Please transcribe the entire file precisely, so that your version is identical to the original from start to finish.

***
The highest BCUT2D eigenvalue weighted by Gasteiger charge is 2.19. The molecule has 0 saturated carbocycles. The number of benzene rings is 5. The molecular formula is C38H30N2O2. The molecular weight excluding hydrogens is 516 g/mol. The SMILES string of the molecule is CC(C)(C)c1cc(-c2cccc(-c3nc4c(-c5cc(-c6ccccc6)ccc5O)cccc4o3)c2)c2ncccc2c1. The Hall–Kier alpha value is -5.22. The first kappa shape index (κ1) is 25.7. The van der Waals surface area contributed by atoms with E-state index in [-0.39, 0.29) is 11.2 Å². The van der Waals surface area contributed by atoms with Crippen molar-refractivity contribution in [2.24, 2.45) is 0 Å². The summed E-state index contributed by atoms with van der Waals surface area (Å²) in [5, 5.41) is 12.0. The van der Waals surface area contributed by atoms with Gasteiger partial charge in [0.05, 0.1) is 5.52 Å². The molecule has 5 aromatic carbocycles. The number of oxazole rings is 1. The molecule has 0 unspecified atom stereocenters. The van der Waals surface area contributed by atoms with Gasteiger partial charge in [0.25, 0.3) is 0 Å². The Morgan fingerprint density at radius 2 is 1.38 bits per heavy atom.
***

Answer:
The highest BCUT2D eigenvalue weighted by Gasteiger charge is 2.19. The molecule has 0 saturated carbocycles. The number of benzene rings is 5. The molecular formula is C38H30N2O2. The molecular weight excluding hydrogens is 516 g/mol. The SMILES string of the molecule is CC(C)(C)c1cc(-c2cccc(-c3nc4c(-c5cc(-c6ccccc6)ccc5O)cccc4o3)c2)c2ncccc2c1. The Hall–Kier alpha value is -5.22. The first kappa shape index (κ1) is 25.7. The van der Waals surface area contributed by atoms with E-state index in [-0.39, 0.29) is 11.2 Å². The van der Waals surface area contributed by atoms with Crippen molar-refractivity contribution in [2.24, 2.45) is 0 Å². The summed E-state index contributed by atoms with van der Waals surface area (Å²) in [5, 5.41) is 12.0. The van der Waals surface area contributed by atoms with Gasteiger partial charge in [0.05, 0.1) is 5.52 Å². The molecule has 5 aromatic carbocycles. The number of oxazole rings is 1. The molecule has 0 unspecified atom stereocenters. The van der Waals surface area contributed by atoms with Gasteiger partial charge in [0.25, 0.3) is 0 Å². The Morgan fingerprint density at radius 2 is 1.38 bits per heavy atom.